Customer journey maps can be used to generate a general agreement between colleagues about how to deal with customers over a range of different channels. Collaborations cross-functionally are a really good way to encourage communication between teams that don’t always work together. Often, the different perspectives can results in great initiatives, particularly in larger organisations. Looking across the different channels in this way will give stakeholders from various areas of the organisation the opportunity to fully understand the entire customer experience, and not just focus on their own area. It helps an organisation to truly understand what their customers are thinking, and how they want to be dealt with, what they want to see, as well as what they don’t. In fact, customer journey maps allow a business to get answers to their questions; it can also help with questions that may crop up during product development and conceptual design processes.
Essential Elements for an Effective Customer Journey Map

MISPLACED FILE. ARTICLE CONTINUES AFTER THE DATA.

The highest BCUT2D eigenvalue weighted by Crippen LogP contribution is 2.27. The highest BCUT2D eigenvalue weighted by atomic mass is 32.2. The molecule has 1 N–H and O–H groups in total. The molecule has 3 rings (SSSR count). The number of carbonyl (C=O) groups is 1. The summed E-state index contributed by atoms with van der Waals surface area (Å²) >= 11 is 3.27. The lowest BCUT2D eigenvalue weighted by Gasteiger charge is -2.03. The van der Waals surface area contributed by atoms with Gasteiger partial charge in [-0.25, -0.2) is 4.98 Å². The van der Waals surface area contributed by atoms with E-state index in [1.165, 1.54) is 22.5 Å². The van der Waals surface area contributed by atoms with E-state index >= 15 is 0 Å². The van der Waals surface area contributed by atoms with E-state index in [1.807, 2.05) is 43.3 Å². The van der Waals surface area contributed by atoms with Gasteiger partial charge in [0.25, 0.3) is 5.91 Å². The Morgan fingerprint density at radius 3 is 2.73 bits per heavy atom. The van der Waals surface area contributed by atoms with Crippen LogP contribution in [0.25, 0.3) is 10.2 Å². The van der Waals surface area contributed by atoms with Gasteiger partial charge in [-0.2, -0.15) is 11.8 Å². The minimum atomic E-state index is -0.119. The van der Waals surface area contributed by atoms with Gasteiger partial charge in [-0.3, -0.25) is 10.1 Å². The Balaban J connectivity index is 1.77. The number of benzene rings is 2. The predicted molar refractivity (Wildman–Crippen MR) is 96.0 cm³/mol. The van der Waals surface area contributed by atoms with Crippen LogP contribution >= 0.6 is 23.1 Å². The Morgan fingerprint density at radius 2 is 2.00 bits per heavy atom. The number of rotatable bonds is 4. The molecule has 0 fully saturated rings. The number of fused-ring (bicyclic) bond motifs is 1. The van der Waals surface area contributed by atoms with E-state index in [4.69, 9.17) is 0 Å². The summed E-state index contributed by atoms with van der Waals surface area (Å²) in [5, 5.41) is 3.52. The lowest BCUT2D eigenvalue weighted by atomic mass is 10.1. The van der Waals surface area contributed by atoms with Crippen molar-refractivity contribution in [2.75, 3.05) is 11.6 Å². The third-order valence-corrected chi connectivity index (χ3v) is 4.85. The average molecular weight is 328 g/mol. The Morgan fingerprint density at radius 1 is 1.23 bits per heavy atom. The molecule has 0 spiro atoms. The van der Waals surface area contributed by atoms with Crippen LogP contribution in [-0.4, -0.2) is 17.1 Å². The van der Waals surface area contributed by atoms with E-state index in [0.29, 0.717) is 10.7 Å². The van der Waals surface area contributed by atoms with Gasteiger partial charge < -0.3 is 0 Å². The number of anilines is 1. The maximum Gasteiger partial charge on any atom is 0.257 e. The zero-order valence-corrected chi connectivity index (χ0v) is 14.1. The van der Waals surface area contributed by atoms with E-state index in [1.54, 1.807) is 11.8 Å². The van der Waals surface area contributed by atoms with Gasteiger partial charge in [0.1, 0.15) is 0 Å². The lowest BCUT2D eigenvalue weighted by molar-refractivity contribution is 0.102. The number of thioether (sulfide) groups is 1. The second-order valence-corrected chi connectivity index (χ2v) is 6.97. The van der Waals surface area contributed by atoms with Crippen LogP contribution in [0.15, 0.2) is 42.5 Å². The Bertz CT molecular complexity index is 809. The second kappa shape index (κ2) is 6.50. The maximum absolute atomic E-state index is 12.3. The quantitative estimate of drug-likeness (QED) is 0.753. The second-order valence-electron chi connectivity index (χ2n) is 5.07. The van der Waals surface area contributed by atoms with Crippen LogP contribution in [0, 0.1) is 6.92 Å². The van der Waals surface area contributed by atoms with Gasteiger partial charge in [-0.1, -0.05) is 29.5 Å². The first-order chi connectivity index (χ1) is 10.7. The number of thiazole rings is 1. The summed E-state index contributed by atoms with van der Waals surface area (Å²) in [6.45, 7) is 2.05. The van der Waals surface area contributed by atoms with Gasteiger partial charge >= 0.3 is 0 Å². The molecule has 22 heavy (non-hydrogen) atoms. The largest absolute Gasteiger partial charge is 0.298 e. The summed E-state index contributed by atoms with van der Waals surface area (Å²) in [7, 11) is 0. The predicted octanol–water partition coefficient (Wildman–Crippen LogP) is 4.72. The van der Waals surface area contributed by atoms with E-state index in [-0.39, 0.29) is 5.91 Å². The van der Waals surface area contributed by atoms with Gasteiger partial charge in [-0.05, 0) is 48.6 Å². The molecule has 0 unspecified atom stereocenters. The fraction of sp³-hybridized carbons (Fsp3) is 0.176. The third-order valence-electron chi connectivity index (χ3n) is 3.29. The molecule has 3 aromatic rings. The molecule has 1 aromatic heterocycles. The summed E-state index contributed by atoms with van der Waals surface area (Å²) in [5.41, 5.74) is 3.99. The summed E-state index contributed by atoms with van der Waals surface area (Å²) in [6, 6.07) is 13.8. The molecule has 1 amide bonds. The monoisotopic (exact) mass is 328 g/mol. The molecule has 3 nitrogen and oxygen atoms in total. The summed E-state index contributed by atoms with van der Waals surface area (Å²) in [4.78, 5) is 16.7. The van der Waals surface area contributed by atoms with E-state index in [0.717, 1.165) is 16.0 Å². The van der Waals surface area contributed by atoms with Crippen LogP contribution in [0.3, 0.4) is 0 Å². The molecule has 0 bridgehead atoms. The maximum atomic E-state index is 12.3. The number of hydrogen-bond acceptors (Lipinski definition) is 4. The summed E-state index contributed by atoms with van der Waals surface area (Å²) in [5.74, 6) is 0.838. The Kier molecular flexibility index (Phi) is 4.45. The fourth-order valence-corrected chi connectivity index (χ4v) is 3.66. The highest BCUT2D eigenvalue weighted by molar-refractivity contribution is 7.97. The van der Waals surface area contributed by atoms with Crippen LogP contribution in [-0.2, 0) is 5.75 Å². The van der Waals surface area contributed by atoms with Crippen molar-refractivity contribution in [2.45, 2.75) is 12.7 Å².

There are things which you absolutely need to have, and then others which are “nice to have” included within your customer journey map. They are listed below:
Need to Have in your Customer Journey Map
- Channel Identification – Knowing which channel, and what part of your business the customer interacts with you is very important. Website, call centre, retail, mobile app or other. Essentially it is “where” they choose to interact with you.
- Timeframe – A specific time value, this could be 1 week, 1 month or 1 year, or, it could vary. This is the time of awareness, the time it takes for them to make a decision, the purchase and can also include any renewal.